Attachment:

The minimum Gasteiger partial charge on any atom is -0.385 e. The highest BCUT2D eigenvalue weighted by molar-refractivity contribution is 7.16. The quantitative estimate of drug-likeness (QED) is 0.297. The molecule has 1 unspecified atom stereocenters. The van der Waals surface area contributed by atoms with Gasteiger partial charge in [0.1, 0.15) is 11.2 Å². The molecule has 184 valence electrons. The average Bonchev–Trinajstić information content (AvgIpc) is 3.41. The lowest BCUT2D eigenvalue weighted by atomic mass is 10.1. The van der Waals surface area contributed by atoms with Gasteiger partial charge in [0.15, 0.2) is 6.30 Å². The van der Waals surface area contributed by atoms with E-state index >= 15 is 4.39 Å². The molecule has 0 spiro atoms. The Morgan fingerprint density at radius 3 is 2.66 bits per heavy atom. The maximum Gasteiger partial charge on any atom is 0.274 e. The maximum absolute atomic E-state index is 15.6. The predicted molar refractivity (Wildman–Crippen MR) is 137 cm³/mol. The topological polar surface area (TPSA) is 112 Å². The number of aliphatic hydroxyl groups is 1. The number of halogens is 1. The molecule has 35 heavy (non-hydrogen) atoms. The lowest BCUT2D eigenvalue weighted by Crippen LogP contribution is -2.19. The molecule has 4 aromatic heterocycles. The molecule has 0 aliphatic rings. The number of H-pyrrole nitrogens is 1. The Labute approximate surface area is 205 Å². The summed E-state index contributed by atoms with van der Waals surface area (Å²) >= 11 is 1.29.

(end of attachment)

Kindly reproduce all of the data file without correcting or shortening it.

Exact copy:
The minimum Gasteiger partial charge on any atom is -0.385 e. The highest BCUT2D eigenvalue weighted by molar-refractivity contribution is 7.16. The quantitative estimate of drug-likeness (QED) is 0.297. The molecule has 1 unspecified atom stereocenters. The van der Waals surface area contributed by atoms with Gasteiger partial charge in [0.1, 0.15) is 11.2 Å². The molecule has 184 valence electrons. The average Bonchev–Trinajstić information content (AvgIpc) is 3.41. The lowest BCUT2D eigenvalue weighted by atomic mass is 10.1. The van der Waals surface area contributed by atoms with Gasteiger partial charge in [0.15, 0.2) is 6.30 Å². The van der Waals surface area contributed by atoms with E-state index >= 15 is 4.39 Å². The molecule has 0 spiro atoms. The Morgan fingerprint density at radius 3 is 2.66 bits per heavy atom. The maximum Gasteiger partial charge on any atom is 0.274 e. The maximum absolute atomic E-state index is 15.6. The predicted molar refractivity (Wildman–Crippen MR) is 137 cm³/mol. The topological polar surface area (TPSA) is 112 Å². The number of aliphatic hydroxyl groups is 1. The number of halogens is 1. The molecule has 35 heavy (non-hydrogen) atoms. The lowest BCUT2D eigenvalue weighted by Crippen LogP contribution is -2.19. The molecule has 4 aromatic heterocycles. The molecule has 0 aliphatic rings. The number of H-pyrrole nitrogens is 1. The Labute approximate surface area is 205 Å². The summed E-state index contributed by atoms with van der Waals surface area (Å²) >= 11 is 1.29.